The purest words. Ever
It was the richest, most avant-garde, secular country of the entire Middle East. One of the smallest nations of the world held the hearts of people from the region and beyond. Its cosmopolitan heyday lasted roughly from the mid-50s to 1975.
It was the emblem of liberalism, of how – at least on the surface – differences can unite a coexisting variegated population: Muslims Sunni and Muslim Shi’ite, Christians.
All together in that tiny land of mountains and Mediterranean Sea, that handkerchief on planet earth that was so unique it allowed you to go skiing in the morning and swimming in the afternoon. Everything seemed easy, reachable and possible in Lebanon, starting from happiness.
On the surface it mattered little if it was France, the colonizing power up to 1943, who drew Lebanon’s borders, if starting from then the country was ruled by a sectarian elite, if factions of self-interest always prevailed ahead of state and nation and if the idea of a nation was still embryonic.
The intentions were good: at the founding of Lebanon, under the National Pact, it was agreed the President had to be a Christian Maronite, the Prime Minister a Sunni, the Speaker of Parliament a Shi’ite Muslim. The quota of democracy.
In 1952 Lebanese women gained the right to vote and, the year after, Parliament drafted one of the first anti-corruption laws of its kind. Lebanon was ahead.
Tourism boomed, both from the Arab World and from afar. The jet-set had chosen Beirut to holiday and be seen, jet sky and indulge. Brigitte Bardot, Peter O’ Toole, Elizabeth Taylor and Richard Burton, Omar Shariff, King Farouk of Egypt were habitués of the iconic St. George’s Hotel; Casino du Liban hosted Miss Europe beauty pageant (1964) and was the stage where Duke Ellington and Jacques Brel performed.
Postcards from Lebanon made everyone dream.
Middle Eastern companies were transferring their headquarters to Lebanon, Beirut was the financial and trade centre of the entire region, its harbor known for hosting cruise liners (see the Queen Elizabeth II) while the American University was the debating society of the new thinkers.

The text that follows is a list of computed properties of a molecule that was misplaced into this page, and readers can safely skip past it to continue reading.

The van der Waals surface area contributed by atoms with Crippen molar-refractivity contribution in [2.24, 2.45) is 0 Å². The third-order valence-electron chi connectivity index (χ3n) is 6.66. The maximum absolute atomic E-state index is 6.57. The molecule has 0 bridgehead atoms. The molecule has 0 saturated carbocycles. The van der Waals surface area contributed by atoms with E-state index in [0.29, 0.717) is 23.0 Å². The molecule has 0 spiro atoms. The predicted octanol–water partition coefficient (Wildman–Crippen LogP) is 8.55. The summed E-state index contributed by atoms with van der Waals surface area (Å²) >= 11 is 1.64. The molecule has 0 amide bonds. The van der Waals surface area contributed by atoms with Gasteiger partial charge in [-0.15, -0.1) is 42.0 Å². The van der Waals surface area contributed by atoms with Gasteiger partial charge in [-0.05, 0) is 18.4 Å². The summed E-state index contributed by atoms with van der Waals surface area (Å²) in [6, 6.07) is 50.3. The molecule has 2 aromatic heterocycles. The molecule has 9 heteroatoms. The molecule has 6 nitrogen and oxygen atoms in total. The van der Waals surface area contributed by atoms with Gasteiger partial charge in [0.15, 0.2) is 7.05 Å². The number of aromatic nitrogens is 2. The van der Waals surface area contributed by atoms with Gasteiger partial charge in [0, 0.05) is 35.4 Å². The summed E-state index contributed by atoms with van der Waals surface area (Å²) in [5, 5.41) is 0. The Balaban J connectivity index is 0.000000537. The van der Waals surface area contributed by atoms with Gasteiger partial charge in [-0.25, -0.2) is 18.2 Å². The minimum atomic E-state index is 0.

That Mediterranean appeal with the Near Orient flare were the perfect alchemy.
Yet, it was glamorous, but there was no national unity, still.
It was affluent, but not for everyone: poverty, out of Beirut, was spread.
It was fashionable and avant-garde, but beneath the surface discontent was palpable, deriving from sectarian politics.
Lebanon – like no other country in the world – was continuing to bear the shockwave of the creation of the State of Israel (1948) which had sent 100,000 Palestinian refugees over the border.
It was a foretold catastrophe and it started in 1975.
The war, a prolonged agony, lasted up to 1990. Over fifteen years of numerous internal and external contenders, alliances and frequent reversals of alliances, of massacres. Endless.
It became one of the most difficult conflicts to report and analyze, fought from building to building, door to door, window to window, breath to breath. It was the war of the neighbourhoods, streets, barricades and a barrage of atrocities and explosive devices.
It was the war that generated sub-conflicts, claimed the life of at least 120,000 people and swallowed 17,000 through forced disappearances.
It was chaos, with Syria dreaming to place Lebanon under the project of a ‘Greater Syria’ and Israel intending to oppose the PLO (Palestinian Liberation Front) militiamen by creating a security zone under its control.
At the root, though, it was pain. Immeasurable pain, still felt today.
One night I happened to watch some footage from the War of the Camps, a sub-conflict within the 1984–89 phase of the Lebanese civil war in which Palestinian refugee camps were besieged.
Of all the horror I swallowed, I could not refrain hiccups and tears when the images moved to a wounded child, on a ‘hospital’ bed.
There was nothing human in that scene.
A grown-up was telling the young boy to be strong and resist.
The child asked how could he resist and the grownup replied “Pray, pray to God”.
And so the boy did.
Laying in his trauma, his tattered bloodied clothes, the boy uttered:
“Dear God, protect my father. Dear God, protect my mother”.
Amid an ocean of obscenities, a tiny clean island.
Amid soul-corrupting hate and inhumanity, a quiet utterance of human soul.
This is surely a purity that should make all hearts, human and godly, weep.
The machines of hate are never silenced.
But one candle then, and many like it now, flicker their fragile human light against the blackest of blacks.
We can only trust and hope, that hope is never lost.
Photo: A Palestinian refugee and her child caught in sniper fire during the War of Camps. Author: unknown.
(photo shared for educational purposes only)